Another influencing factor came by way of the United Nations drug convention driven by the US war on drugs. It help shape Dangerous Drugs Act of 1964. This Act initiated the first steps to dismantling what had come to be known internationally as the British system of treating drug addiction. Max Glatt, who was the original pioneer of successfully formulating a protocol for treating addicts, wrote a detailed review in 1966 which lays out the situation as it was seen then. Forty years on, some of the report today seems quite prophetic, for instance he quotes D H Berger remarks: "...the real point of the advantage of the British method (is that) ... In England there are few, if any, crimes committed by addicts in order to obtain the huge sums demanded by (American) pushers for illicit drugs... The British by their studied hands-off policy have saved the vast majority of their un-addicted population the price of crime, broken homes, welfare payments, and the like. This is the crux of the problem. Certainly any physician who grossly abuses the trust in him... Can be dealt with by local authorities without creating a huge black market and crime wave. Should England's new regulations be too restrictive, then they will surely reap all the problems which now beset (the U.S.A.)". In 1966 the 1st edition of Peter Laurie book 'Drugs' gives a clear explanation why he thinks this convention is doomed to fail.[11]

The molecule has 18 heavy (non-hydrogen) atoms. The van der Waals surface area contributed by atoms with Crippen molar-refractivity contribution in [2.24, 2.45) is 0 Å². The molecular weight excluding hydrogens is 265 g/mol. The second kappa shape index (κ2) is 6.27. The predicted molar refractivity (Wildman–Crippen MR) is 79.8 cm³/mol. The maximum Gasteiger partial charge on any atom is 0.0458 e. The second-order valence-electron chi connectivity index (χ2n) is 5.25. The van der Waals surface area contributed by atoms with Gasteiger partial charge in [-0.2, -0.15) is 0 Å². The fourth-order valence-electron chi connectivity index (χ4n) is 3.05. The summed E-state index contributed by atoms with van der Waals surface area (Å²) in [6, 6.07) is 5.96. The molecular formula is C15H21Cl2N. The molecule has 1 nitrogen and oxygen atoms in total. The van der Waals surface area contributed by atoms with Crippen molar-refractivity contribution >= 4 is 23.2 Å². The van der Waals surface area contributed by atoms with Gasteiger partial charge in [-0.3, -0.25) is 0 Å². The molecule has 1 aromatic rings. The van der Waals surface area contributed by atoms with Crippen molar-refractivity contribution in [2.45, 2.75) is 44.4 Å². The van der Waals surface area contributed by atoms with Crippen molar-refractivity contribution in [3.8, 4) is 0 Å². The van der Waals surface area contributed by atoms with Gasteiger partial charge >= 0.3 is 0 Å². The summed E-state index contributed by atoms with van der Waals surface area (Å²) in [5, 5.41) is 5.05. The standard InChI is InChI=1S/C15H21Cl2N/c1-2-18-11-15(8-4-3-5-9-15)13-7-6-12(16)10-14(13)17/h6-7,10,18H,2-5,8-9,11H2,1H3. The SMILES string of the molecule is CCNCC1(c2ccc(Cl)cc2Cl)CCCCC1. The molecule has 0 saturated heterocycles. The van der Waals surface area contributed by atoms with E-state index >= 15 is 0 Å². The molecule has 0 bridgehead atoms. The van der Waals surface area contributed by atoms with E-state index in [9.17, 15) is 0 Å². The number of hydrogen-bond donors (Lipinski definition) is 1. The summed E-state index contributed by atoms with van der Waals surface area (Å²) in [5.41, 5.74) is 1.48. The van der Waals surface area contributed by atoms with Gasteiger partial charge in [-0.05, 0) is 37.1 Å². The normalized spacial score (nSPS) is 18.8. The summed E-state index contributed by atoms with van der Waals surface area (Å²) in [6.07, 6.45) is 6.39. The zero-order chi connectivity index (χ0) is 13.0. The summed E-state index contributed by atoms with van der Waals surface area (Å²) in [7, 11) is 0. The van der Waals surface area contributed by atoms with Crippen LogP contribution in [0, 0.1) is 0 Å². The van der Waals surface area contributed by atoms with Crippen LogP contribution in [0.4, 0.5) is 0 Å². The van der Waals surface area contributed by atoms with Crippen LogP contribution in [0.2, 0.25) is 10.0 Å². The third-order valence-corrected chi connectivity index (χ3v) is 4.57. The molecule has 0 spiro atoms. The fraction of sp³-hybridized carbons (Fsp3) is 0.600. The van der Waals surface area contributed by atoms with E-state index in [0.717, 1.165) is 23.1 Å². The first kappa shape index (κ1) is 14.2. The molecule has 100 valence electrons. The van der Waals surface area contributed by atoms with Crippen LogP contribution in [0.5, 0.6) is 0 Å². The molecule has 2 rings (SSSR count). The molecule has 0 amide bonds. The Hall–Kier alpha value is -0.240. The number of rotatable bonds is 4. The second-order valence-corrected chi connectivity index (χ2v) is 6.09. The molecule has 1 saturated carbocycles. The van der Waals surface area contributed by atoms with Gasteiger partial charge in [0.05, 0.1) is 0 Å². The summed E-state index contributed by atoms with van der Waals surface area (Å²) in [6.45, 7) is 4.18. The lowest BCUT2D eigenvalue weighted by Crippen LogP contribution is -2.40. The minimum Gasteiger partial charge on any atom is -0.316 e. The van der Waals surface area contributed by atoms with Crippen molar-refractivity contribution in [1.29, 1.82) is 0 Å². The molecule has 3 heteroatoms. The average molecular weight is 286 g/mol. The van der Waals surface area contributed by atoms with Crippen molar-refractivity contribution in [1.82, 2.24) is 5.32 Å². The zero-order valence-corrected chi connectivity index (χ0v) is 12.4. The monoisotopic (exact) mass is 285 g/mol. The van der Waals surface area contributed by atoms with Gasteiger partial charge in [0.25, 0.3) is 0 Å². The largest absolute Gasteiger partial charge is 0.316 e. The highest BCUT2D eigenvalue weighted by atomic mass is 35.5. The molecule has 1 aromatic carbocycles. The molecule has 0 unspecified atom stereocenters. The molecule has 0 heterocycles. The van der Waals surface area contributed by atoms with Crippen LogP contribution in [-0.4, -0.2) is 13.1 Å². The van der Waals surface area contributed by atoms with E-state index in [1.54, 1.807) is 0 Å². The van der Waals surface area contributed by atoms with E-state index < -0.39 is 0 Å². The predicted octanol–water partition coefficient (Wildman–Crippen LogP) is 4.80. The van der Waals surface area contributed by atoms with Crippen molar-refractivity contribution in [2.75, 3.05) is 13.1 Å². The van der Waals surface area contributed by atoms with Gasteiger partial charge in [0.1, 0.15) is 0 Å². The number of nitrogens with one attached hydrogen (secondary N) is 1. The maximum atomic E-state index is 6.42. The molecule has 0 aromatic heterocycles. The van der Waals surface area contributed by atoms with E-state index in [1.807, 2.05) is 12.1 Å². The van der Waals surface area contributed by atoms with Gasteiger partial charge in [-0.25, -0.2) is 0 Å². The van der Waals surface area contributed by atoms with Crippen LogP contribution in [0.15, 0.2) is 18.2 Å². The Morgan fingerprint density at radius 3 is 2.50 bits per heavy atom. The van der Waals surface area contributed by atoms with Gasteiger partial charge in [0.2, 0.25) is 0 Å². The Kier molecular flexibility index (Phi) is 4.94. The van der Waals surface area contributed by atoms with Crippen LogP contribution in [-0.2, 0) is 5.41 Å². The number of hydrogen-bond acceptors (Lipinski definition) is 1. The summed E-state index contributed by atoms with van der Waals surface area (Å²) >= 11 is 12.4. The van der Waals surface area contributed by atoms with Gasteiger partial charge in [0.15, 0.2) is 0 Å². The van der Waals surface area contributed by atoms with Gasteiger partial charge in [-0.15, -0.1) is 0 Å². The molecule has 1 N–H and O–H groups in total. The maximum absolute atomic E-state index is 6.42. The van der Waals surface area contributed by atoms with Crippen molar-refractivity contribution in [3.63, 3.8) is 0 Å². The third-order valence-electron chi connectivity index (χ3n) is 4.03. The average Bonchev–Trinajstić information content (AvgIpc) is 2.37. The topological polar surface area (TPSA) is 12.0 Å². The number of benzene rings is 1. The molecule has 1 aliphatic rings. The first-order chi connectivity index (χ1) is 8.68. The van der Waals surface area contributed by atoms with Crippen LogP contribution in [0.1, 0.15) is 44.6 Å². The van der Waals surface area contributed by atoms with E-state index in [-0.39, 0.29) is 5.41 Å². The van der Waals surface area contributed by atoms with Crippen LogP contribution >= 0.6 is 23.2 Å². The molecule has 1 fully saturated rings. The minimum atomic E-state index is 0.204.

See also


  1. ^ World Prison Population List (seventh edition) 2006
  2. ^ UK prisons now 'over-capacity' BBC News 22nd February 2008
  3. ^ name="kampfner"John Kampfner, New Statesman'
  4. ^ Sir Claus Moser, The Moser Report, "A fresh start", 1999
  5. ^ name="kampfner"
  6. ^ Straw aims for cut in reoffending BBC news, january 31 2008
  7. ^ Roberts, Andrew (1981) Criminal Lunatics glossary - Mental Health History Words. Middlesex University. Retrieved 2006-10-14.
  8. ^ Roberts, Andrew (1981). "Table of Statutes". The asylums index. Middlesex University, London, England. Retrieved 2006-09-26.  
  9. ^ Conscientious Objection in Britain during the Second World War. Peace Pledge Union; Retrieved 2006-10-14
  10. ^ Prison Statistics England and Wales (2002) The Home Office PDF; page 5 retrieved 2006-10-14
  11. ^ Laurie, Peter (1972) Drugs: Medical, Psychological, and Social Facts. 2nd edition, Pelican Books; ISBN 0-14-021104-7

External links